Cammi Valdez, NSU
Investigating diabetic retinopathy: New tool and mouse model development (Funded 2021 - 2024)
The prevalence of diabetes continues to rise in the U.S. with more than 34 million cases and an additional 88 million patients with prediabetes (CDC 2020). Diabetic retinopathy (DR) is a common microvascular complication of diabetes that leads to vision loss and blindness in >10% of patients (CDC 2020). Thus, a better understanding of the underlying mechanisms that drive DR development are needed to seek alternative treatment options. The tight regulation of the cells associated with capillaries, endothelial cells and pericytes, is necessary for microvascular integrity and function in the retina. Previous work by the applicant has shown that disruption of the capillary cellular ratio via direct pericyte loss leads to the microangiopathies associated with DR (Valdez 2014). Established in the 1961 by Cogan and Kuwabara, the trypsin digest (now elastase digest) is the gold standard in the field of DR for assessing post-mortem vascular microangiopathies. The quantification of endothelial cells and pericytes is determined by cell morphology, however the distinction between these two cell types is more challenging in the smaller vasculature of the mice (Cuthbertson 1986). To eliminate human error or bias, this proposal aims to develop an open-source automated image analysis program for the detection and quantification of endothelial cells and pericytes in the retinal microvasculature that is adaptable to various microscopes and species. The mechanism by which DR develops is still not fully understood. It is generally accepted in the DR field that hyperglycemia, as well as length of diabetes, leads to the progression of DR. Beyond this, there are many reports pointing to a specific role for fructose as the stimulant of the signaling cascade that leads to the microvascular damage found in DR (Cohen 1972; Solomon 1979; Kearney 2014; Fenwick 2018). However, the direct role of fructose in the development of DR has not been experimentally pursued in animal models. Therefore, we will develop and characterize a high fructose diet mouse model, fructosemia, to determine the involvement of fructose in the progression of DR. Taken together, these aims will allow us to develop two new tools to elucidate the mechanisms driving the development of DR.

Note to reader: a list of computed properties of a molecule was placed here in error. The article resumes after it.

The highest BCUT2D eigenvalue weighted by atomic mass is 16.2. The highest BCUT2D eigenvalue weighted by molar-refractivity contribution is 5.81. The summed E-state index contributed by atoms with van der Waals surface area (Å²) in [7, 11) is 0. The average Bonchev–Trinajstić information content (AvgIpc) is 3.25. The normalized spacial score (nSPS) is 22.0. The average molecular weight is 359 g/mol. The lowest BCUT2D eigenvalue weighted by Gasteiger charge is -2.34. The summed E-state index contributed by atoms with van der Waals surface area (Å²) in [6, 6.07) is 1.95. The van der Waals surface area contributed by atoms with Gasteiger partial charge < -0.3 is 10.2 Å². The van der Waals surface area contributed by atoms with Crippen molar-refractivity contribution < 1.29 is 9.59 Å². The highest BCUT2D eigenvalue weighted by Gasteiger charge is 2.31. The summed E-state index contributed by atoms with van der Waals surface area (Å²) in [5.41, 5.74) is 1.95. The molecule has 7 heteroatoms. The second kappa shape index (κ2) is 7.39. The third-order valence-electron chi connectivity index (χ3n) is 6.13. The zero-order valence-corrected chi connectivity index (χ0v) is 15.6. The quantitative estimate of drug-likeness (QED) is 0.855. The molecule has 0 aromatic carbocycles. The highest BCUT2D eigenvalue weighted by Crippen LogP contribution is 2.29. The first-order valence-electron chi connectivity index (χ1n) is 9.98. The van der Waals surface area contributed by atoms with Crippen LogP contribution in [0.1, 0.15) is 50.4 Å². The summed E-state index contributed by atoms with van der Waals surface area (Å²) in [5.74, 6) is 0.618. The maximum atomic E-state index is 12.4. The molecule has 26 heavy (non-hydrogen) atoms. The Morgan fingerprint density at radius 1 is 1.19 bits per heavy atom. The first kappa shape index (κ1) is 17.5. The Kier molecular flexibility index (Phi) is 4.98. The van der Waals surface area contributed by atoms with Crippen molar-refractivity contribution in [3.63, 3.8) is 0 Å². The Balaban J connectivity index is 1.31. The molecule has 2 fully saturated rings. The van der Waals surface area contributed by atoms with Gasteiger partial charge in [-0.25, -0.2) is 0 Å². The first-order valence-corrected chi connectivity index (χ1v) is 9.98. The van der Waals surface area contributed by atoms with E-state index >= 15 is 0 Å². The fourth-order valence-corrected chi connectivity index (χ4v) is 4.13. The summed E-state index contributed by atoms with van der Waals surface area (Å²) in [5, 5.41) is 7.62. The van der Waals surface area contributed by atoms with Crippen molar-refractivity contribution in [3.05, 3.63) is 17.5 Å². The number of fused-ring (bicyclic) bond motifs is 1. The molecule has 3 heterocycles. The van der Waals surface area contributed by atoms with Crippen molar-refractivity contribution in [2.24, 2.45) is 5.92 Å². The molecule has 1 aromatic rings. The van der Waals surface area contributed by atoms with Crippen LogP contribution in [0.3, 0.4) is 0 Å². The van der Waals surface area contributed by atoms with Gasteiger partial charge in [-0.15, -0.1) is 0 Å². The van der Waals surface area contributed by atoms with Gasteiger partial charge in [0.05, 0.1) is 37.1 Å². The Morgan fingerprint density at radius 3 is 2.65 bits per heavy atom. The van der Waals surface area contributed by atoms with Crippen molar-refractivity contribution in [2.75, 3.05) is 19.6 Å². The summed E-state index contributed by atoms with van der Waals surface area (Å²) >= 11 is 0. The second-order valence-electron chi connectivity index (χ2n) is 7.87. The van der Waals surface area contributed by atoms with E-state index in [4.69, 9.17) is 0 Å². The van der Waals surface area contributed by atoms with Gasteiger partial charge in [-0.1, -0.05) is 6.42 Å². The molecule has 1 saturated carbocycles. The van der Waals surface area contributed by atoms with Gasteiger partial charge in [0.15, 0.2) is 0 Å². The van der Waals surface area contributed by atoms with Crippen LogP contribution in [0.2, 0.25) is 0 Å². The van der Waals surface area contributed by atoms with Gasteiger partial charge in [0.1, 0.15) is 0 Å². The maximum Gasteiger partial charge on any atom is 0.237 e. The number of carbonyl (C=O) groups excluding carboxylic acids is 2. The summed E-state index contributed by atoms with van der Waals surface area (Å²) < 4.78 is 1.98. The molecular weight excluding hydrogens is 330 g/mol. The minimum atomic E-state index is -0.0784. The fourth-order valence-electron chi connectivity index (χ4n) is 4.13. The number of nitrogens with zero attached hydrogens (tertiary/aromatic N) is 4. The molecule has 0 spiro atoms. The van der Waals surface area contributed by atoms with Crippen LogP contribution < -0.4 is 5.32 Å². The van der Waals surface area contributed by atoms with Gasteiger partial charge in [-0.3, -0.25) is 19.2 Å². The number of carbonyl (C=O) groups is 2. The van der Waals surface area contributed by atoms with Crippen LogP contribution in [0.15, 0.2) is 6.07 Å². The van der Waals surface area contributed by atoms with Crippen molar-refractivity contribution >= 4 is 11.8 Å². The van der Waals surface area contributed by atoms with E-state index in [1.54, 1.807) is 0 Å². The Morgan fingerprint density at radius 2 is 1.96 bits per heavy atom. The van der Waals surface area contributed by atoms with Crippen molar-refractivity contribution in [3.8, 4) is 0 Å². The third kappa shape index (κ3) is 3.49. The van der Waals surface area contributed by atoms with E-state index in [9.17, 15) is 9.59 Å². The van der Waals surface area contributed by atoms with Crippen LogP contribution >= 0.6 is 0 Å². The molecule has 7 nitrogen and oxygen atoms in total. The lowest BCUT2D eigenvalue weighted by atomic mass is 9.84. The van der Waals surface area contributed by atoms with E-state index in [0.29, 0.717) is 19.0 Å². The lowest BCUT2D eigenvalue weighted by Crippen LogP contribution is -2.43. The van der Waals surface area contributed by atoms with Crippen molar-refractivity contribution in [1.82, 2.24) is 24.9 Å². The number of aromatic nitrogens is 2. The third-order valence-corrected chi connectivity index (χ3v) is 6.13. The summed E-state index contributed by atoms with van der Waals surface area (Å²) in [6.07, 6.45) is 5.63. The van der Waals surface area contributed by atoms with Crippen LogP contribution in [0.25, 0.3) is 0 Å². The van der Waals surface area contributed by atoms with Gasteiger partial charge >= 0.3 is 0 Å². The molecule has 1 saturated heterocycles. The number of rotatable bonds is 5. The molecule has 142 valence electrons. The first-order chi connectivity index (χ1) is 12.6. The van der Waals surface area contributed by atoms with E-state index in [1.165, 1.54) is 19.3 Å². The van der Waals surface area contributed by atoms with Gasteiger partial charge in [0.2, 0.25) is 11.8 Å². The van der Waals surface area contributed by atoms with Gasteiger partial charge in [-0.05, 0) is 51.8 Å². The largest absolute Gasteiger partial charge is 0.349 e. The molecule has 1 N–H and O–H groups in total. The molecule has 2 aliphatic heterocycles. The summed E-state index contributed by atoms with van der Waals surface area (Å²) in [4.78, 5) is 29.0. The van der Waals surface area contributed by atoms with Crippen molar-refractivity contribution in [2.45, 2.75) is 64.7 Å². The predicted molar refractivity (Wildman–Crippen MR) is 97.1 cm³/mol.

Mohammad Hossan, UCO
Flow analysis of a bioresorbably pipeline embolization device for treatment of aneurysms (Funded 2020 - 2024)
Cerebral aneurysm with poorly understood hemodynamic pathology is one of the deadly vascular diseases with a higher mortality and morbidity rate upon rupture. Recently, finely braided flow diverters (FDs) have become popular as effective endovascular devices for the treatment of aneurysms with better clinical outcomes. FD regulates blood flow to induce biological responses and serves as a scaffold for vascular remodeling. However, post-treatment challenges such as late thrombosis, rupture, intra-cerebral hemorrhages (ICH), incomplete occlusion, and higher mortality rates are still unresolved. The permanent placement of non-degradable FDs is considered to be one of the sources for many of these complications. In addition, the correlations among FD designs, FD regulated hemodynamics, and their biological responses for intra-aneurysmal thrombus formation and healing processes are still unknown and underexplored. Hence, the specific aim 1 of this proposed research is to Investigate mechanobiological characteristics of flow diverter-induced intra-aneurysmal thrombus using a silicon aneurysm model. Rheological and biological characterization of FD induced intra-aneurysmal thrombus and its formation mechanism will be studied. The specific aim-2 is to Analyze the in-vivo performance of bioresorbable poly(ε-caprolactone) (PCL) flow diverters in a Rabbit saccular aneurysm model. An aneurysm will be created in the right carotid artery of the rabbit to analyze the efficacies of the non-braided PCL flow diverter. This project will provide fundamental insight in understanding FD regulated biological responses and their optimization through FD designs. The success of bioresorbable FDs will have a paradigm shift in endovascular treatments of CAs. The novelty of the proposal is a) development of bioresorbable non-braided FDs and b) critical understanding of FD engineered intra-aneurysmal thrombi.  As an immediate translational application, the developed FDs can be used as coronary stents to support stenosed/thrombosed blood vessels.